Once a year it happens.
It happens when the autumnal equinox settles on the state, slowly, like an old woman shuffling down the street.
The crisp October wind scatters crayon-colored leaves while the moon, looking like an oozing, ripe persimmon, hangs low and full in the sky.
Under the leafless, barren trees, a small skeleton, a space creature, and a cardboard robot approach a house, ring the doorbell, and demand a treat.
Quickly, their sacks are filled with gum, suckers, mini candy bars - everything your mother wouldn't let you eat before dinner. Then they're off to another house to make another demand, moving like giggling shadows in the night.
Nearby, a glowing Jack O'Lantern illuminates the dark as parents keep a silent vigil in the family car.
It's October 31st.
And for millions of people, the last night of October is a unique and bizarre celebration. A holiday filled with fun, treats, and consuming; a holiday rich in traditions and symbols that date back more than 1,000 years before Christianity.
A holiday that, even today, remains misunderstood.
Once there were human and animal sacrifices. Huge, village-wide bonfires, dances, and costumes made from the heads (and hides) of animals filled the autumn night. It's here we find the roots of Halloween: with the Celtic people.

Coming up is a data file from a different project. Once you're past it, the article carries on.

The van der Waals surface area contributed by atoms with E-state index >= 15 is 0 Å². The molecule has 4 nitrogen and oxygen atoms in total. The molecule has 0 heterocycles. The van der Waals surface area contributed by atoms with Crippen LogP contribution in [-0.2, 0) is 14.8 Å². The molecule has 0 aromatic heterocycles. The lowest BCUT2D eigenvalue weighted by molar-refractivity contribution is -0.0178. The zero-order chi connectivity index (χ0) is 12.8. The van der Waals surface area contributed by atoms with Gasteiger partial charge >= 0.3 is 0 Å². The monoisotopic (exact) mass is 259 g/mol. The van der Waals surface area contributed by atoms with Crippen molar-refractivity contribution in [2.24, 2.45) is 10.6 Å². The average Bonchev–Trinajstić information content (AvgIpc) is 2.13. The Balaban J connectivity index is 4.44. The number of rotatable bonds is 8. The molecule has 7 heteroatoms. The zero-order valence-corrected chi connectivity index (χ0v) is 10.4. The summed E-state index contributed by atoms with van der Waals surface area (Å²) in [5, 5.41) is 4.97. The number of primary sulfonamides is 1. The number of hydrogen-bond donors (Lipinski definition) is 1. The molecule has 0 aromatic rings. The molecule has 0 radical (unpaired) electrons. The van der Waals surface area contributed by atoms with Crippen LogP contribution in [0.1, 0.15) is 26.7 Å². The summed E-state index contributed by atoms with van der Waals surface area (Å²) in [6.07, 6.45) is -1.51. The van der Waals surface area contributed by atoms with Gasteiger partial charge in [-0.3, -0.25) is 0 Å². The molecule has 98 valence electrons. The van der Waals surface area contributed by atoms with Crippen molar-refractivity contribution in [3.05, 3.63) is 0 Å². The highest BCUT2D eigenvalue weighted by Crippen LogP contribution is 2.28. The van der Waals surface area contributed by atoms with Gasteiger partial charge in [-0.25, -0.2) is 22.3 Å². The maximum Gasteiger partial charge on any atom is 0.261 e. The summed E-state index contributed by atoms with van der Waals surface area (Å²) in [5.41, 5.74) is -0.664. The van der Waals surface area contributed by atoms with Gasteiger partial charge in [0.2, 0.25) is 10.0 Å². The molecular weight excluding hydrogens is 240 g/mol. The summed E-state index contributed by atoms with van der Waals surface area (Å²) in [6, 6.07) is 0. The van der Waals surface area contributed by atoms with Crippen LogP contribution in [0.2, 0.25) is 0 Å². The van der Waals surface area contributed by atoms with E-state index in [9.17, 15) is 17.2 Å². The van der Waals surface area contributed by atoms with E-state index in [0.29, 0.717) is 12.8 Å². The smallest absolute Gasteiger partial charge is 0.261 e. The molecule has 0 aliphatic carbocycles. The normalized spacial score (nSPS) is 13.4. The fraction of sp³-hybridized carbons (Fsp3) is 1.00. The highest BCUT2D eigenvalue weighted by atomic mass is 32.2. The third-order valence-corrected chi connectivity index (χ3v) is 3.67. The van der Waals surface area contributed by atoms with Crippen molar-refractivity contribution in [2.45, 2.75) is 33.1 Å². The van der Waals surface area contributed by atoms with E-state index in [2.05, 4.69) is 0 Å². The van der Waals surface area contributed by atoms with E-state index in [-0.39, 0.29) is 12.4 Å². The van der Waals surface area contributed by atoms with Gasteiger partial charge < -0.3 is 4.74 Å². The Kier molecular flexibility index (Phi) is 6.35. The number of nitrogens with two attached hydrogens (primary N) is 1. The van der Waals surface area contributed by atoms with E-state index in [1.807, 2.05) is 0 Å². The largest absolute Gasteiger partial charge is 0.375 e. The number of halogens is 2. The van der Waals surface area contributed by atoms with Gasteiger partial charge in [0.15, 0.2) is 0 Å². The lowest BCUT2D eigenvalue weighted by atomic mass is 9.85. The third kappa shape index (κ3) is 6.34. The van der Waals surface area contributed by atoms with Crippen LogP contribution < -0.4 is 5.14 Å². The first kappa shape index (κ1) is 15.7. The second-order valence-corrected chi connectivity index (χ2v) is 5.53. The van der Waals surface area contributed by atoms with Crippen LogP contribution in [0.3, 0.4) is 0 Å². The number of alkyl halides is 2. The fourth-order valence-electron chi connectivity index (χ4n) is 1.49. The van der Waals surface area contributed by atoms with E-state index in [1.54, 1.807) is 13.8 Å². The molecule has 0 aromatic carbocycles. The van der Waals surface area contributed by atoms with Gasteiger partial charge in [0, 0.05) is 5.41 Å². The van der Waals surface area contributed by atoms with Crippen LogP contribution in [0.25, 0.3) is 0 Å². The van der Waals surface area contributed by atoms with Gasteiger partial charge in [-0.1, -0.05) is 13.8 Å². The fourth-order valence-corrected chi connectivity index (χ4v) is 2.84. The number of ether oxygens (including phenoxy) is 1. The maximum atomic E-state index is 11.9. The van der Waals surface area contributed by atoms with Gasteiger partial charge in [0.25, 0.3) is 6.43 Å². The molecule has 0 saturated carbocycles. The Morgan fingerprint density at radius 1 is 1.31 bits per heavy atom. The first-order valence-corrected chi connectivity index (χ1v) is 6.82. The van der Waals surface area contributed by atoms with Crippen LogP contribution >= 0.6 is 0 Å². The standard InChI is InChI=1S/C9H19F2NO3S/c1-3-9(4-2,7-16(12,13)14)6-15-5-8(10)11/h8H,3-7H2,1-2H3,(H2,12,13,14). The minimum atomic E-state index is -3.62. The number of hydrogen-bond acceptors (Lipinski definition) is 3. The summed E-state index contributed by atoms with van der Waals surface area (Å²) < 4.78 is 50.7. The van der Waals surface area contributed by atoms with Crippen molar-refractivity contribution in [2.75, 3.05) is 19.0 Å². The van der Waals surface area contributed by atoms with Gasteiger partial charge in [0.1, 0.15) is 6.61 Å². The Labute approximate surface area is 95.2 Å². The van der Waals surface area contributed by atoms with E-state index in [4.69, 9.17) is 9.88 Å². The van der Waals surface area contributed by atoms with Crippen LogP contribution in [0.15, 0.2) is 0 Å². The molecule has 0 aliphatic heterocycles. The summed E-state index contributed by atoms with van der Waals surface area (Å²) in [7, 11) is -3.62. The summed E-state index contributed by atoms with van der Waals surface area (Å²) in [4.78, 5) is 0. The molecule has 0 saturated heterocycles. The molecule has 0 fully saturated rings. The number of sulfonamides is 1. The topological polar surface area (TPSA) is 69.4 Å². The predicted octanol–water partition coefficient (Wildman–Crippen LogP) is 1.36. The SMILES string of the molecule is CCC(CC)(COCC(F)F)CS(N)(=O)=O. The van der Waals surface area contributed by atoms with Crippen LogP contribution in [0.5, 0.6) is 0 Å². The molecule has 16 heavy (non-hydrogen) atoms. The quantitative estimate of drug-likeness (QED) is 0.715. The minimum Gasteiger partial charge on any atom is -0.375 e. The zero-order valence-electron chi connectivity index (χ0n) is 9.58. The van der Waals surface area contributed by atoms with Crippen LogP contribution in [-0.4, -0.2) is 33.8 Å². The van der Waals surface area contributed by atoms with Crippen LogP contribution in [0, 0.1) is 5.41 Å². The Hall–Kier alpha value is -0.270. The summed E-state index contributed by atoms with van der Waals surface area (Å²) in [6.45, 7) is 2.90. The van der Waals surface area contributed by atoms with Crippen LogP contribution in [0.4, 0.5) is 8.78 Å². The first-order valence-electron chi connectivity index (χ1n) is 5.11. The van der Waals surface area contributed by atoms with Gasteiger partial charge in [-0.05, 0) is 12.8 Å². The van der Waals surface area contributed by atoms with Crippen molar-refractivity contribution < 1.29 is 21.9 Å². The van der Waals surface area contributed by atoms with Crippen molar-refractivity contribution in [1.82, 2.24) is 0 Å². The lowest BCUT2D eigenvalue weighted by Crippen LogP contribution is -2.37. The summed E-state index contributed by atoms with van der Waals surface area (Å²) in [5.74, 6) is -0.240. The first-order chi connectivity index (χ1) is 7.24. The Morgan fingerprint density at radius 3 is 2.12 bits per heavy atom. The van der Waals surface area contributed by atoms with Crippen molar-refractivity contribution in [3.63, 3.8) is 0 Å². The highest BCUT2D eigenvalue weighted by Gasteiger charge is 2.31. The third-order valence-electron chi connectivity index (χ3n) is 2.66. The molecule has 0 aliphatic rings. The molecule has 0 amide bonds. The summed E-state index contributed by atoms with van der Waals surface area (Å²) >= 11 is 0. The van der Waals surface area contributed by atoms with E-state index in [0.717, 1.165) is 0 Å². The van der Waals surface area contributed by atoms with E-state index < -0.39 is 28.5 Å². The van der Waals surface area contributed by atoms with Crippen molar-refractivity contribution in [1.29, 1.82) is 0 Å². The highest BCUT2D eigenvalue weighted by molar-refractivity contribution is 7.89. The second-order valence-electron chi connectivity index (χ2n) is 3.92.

For the Celts and their priests, the Druids, Halloween marked the beginning of a season of decay, cold, death, and darkness. At this time, the Celts believed the souls of the dead were allowed by their god, Samhain, to return to their earthly homes for the evening. Samhain, the Lord of the Dead, acted as a tour guide during this ethereal journey. For the Celts, autumn was the season of the final harvest and, by allowing the dead to join in the party, the Celts ensured prosperity for the coming year.
The dead also helped the Druids tell the future.
But not everyone was thrilled that the ghost of a long-dead neighbor might show up for coffee. So, to protect themselves, villagers lit bonfires, not only to honor those who had died, but to guide the visiting spirits, and keep them away from the living.
For the Celts, this early Halloween celebration marked a time when all types of beings - both living and dead - walked the earth.
ROME AND CHRISTIANITY
Slowly, time and the Roman Empire would change things.
The Romans, seeking to gather territory, conquer the world, and spread their unique culture, overran the Celtic countries.